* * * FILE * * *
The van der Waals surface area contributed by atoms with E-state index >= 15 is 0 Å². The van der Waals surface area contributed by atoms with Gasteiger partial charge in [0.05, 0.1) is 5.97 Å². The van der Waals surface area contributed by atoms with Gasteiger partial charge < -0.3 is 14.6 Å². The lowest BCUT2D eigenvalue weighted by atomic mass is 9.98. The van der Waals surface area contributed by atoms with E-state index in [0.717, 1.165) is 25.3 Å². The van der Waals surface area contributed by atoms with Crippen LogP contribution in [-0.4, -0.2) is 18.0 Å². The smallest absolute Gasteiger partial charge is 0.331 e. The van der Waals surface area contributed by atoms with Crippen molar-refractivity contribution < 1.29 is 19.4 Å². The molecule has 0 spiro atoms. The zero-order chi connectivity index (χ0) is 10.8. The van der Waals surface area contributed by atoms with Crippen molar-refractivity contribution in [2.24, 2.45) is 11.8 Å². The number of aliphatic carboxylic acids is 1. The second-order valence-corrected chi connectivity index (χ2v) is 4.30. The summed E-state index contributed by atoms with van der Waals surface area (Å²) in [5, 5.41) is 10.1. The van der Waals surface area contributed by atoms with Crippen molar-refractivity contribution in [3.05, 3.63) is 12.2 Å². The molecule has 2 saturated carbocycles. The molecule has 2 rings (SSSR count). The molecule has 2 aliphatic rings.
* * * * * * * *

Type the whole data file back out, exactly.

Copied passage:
The van der Waals surface area contributed by atoms with E-state index >= 15 is 0 Å². The van der Waals surface area contributed by atoms with Gasteiger partial charge in [0.05, 0.1) is 5.97 Å². The van der Waals surface area contributed by atoms with Gasteiger partial charge < -0.3 is 14.6 Å². The lowest BCUT2D eigenvalue weighted by atomic mass is 9.98. The van der Waals surface area contributed by atoms with E-state index in [0.717, 1.165) is 25.3 Å². The van der Waals surface area contributed by atoms with Crippen LogP contribution in [-0.4, -0.2) is 18.0 Å². The smallest absolute Gasteiger partial charge is 0.331 e. The van der Waals surface area contributed by atoms with Crippen molar-refractivity contribution < 1.29 is 19.4 Å². The molecule has 0 spiro atoms. The zero-order chi connectivity index (χ0) is 10.8. The van der Waals surface area contributed by atoms with Crippen molar-refractivity contribution in [2.24, 2.45) is 11.8 Å². The number of aliphatic carboxylic acids is 1. The second-order valence-corrected chi connectivity index (χ2v) is 4.30. The summed E-state index contributed by atoms with van der Waals surface area (Å²) in [5, 5.41) is 10.1. The van der Waals surface area contributed by atoms with Crippen molar-refractivity contribution in [3.05, 3.63) is 12.2 Å². The molecule has 2 saturated carbocycles. The molecule has 2 rings (SSSR count). The molecule has 2 aliphatic rings.